The advent of FPV and other advanced flight technologies has radically altered the practice of model aviation over the past few years. It has touched nearly every aspect of the hobby, but none more critical than where and when people fly.
For decades, most RC flying has taken place at established, AMA-chartered fields, along with an occasional sojourn to a secluded park or unused school yard. The reason for making the trip was simple: seeing the machine fly. The location mattered only insofar as it was safe and convenient. It’s hard to beat a purpose-built facility for safety and convenience.
That started to change approximately four years ago, when people like us, the Roswell Flight Test Crew, stumbled onto the scene. With onboard cameras and FPV gear, we were less interested in watching the aircraft itself perform and much more interested in the cool video we could capture with it.
Needless to say, flying over the same barren patch of ground day after day doesn’t yield much in the way of cool video, so we abandoned established flying sites in favor of locations that would have been unthinkable for model aviation in years past: famous landmarks and other exotic venues.
This has provided some amazing opportunities, but it has also created two major problems. First, it isn’t always clear where it’s safe, prudent, or even legal to fly. Second, when we left the established flying fields behind, we cut ourselves off from the knowledge, friendships, and community that they provided.
An avid aeromodeler, Dale Jones of Gig Harbor, Washington, recognized these problems and decided to do something about them.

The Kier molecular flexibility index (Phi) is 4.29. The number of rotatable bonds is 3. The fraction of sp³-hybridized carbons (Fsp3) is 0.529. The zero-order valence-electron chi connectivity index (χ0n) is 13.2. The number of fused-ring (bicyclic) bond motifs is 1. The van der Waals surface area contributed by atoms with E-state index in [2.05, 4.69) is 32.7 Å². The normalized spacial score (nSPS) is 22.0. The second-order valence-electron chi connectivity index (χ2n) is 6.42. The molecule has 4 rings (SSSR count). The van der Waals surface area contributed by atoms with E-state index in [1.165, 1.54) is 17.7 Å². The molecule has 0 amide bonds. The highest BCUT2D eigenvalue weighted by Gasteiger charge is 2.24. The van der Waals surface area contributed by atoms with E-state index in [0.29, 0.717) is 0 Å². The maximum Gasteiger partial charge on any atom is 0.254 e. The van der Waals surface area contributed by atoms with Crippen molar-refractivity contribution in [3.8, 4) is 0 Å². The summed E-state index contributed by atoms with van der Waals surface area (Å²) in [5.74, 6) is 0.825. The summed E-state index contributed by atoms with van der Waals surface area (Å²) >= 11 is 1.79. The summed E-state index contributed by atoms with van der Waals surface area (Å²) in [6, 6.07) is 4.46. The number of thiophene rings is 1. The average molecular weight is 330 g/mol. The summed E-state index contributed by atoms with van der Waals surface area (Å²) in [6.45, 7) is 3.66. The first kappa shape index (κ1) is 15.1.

Dale’s solution is a smartphone app called RCFlyMaps, which is available at no charge on the Android and iOS mobile operating systems. What brought this app to my attention was that it identifies full-scale airports in the vicinity and highlights a five-mile radius around each one on an interactive map, letting you know that you need to contact the airport.
Dale’s interest in developing the app was born out of his own experience as an RC pilot. “I started flying in the year 2000,” he said. “Since then, I’ve moved a couple of times and when I got to a new area, it was always a challenge to find someplace to fly. When you arrive in a new location, there really isn’t any way for you to know if you’re near an airport—there are 21,000 airports in the United States.”
Although it’s an invaluable feature, identifying local airports wasn’t Dale’s primary objective when he started work on the app. “Originally, I wanted to highlight locations where people could fly—like AMA fields. But then, about two years ago, things started getting really dicey with the FAA so then I figured I could get a database of airport locations and add those into the app.”
Taking that step meant involving some friends in the project. In his day job, Dale works as a freelance “user-experience architect” for companies that are developing mobile apps for smartphones. He is responsible for creating the part of the app that you see: the interface, including the graphics you interact with on the screen. That’s a different skillset than managing a database with thousands upon thousands of individual elements, capable of being accessed by hundreds of thousands of users in real time, so he brought some data-handling experts onboard.